Walnut Dining Room Paneling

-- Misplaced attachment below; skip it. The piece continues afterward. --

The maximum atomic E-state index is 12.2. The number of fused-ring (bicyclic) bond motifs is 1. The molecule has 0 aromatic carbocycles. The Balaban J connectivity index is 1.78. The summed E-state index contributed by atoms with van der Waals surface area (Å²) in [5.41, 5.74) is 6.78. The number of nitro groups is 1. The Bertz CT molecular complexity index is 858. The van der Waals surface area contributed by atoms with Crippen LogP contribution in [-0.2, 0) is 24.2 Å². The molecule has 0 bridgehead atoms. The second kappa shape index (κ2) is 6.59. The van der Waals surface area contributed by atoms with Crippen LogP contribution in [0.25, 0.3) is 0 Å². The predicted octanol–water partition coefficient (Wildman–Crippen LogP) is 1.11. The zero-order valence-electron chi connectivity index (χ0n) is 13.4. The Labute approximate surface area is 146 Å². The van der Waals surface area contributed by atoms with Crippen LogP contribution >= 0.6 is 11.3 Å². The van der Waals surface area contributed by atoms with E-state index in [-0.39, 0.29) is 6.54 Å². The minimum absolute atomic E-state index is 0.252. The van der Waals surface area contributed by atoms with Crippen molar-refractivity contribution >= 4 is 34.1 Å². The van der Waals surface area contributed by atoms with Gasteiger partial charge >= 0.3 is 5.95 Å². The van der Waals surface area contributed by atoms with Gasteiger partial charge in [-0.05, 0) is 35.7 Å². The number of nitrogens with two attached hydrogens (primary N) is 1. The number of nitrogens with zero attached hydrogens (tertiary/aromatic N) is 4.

Stately walnut and walnut veneer wall paneling, or boiserie, salvaged from the dining room of Laverock Hill Estate in Glenside, PA. This is an entire room worth of full wall paneling. An interactive diagram has been provided to illustrate the layout of this room. Each wall of the room is labeled with numbers 1 through 6. Approximate measurements are provided for each section. Letters "A" through "J", found in the center of the diagram, correlate with photos taken from the approximate angle shown by the arrows next to each letter. This diagram will be referenced in this description. Currently, this paneling is dismantled into multiple sections; the upper panels (or field), dado, pilasters, baseboard, and the entablature (frieze and crown molding). On the back of each component, the number of the corresponding wall from which it was removed is marked. There are many ornamental elements incorporated into this paneling. The frieze (seen in photos) C, D, F, G, and I) is adorned with carved acanthus flower rosette metopes and bell-head triglyphs. The focal point of this paneling is the highly ornate overmantel panel (seen in photos C, D, and E. This panel, measuring approximately 79" W x 75" H, has intricately carved foliage along both stiles. An elaborately carved frieze depicting scrolling acanthus leaves and buds graces the top rail of the panel. On the far left and right corners of the top rail, winged cherub appliqués protrude from the carvings. The molding surrounding the center raised panel is covered in acanthus relief carvings, around which, bead and reel molding runs. Evidence of a mirror, picture, or wall hanging is present in the center raised panel where the wood is lighter in color. A cutout for an outlet is present in the center of the panel. The upper panels of the field are less intricate than the overmantel panel. There is one section of three raised panels, three single raised panel sections, one section with 2 raised panels and 2 narrow recessed panels, and one section with two narrow raised panels between three pilasters. Each raised panel is bordered by ovolo, bead, and sunken fillet molding. The dado sections are near identical in composition to the raised panels of the field. When this paneling was in place, flat fluted pilasters (seen in photos B, C, D, F, G, and I) surrounded the double doorways and windows of the dining room. Below each pilaster, the dado protrudes further off the wall, resulting in the appearance of a recessed paneled pedestal upon which the pilaster rests. The crown molding is comprised of 3 parts. Scotia molding is situated between reverse ogee molding at the ceiling line, and picture molding below, connecting the frieze with the crown molding and completing the entablature. The baseboard consists of a flat fillet base with a decorative base cap. The entablature, field, and dado sections are divided by half-round molding and standard chair rail molding respectively. Many panels show evidence of lighting and electric wiring. Outlines of sconces and outlets can be seen in many of the photos provided. The walnut has a dark, rich stain underneath a subtle whitewash finish. Varying discoloration in the finish of some sections may be present due to sun exposure and an unfortunate lack of upkeep. The window and door sections (on diagram highlighted in blue and beige) were not salvaged. The marble mantel and 3 piece cast-iron fireback seen in photos C, D, and E were salvaged and are available for purchase, see items EMARB and EFIRE2. The mirrored pocket door seen in photo A was also salvaged and can be viewed under item EPOCK3. This paneling should be used in a smaller area than the room from which it was initially salvaged. The idea is to have extra material for modification or to compensate for pieces that may be damaged. The rough square footage of paneling salvaged is over 730 SF. This paneling was salvaged from Laverock Hill Estate in Glenside, PA. Here, we salvaged materials from an 1890's mansion that was remodeled in 1915 by architect Charles A. Platt. Prior to renovation, this Georgian mansion was formerly known as "Falcon Hill", or the "Sims Estate". Items from this job are featured on Season 9, Episode 2 of the DIY Network show "Salvage Dawgs".

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